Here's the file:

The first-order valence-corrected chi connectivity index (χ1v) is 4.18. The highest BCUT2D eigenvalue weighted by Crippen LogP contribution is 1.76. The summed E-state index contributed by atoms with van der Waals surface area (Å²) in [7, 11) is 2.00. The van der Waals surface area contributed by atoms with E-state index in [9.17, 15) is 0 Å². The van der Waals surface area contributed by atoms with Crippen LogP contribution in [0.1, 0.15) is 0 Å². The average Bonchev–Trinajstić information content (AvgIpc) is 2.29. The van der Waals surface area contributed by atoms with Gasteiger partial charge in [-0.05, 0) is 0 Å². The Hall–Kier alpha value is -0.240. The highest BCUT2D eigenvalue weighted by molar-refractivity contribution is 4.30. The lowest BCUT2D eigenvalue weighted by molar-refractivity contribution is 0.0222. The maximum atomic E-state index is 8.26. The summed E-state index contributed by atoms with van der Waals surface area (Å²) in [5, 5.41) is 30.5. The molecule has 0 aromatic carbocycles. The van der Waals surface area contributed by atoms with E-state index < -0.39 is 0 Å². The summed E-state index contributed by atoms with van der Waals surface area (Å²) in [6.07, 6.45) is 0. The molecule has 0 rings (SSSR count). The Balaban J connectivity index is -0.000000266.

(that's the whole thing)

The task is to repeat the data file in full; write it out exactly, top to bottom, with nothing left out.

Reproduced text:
The first-order valence-corrected chi connectivity index (χ1v) is 4.18. The highest BCUT2D eigenvalue weighted by Crippen LogP contribution is 1.76. The summed E-state index contributed by atoms with van der Waals surface area (Å²) in [7, 11) is 2.00. The van der Waals surface area contributed by atoms with E-state index in [9.17, 15) is 0 Å². The van der Waals surface area contributed by atoms with Crippen LogP contribution in [0.1, 0.15) is 0 Å². The average Bonchev–Trinajstić information content (AvgIpc) is 2.29. The van der Waals surface area contributed by atoms with Gasteiger partial charge in [-0.05, 0) is 0 Å². The Hall–Kier alpha value is -0.240. The highest BCUT2D eigenvalue weighted by molar-refractivity contribution is 4.30. The lowest BCUT2D eigenvalue weighted by molar-refractivity contribution is 0.0222. The maximum atomic E-state index is 8.26. The summed E-state index contributed by atoms with van der Waals surface area (Å²) in [5, 5.41) is 30.5. The molecule has 0 aromatic carbocycles. The van der Waals surface area contributed by atoms with E-state index < -0.39 is 0 Å². The summed E-state index contributed by atoms with van der Waals surface area (Å²) in [6.07, 6.45) is 0. The molecule has 0 rings (SSSR count). The Balaban J connectivity index is -0.000000266.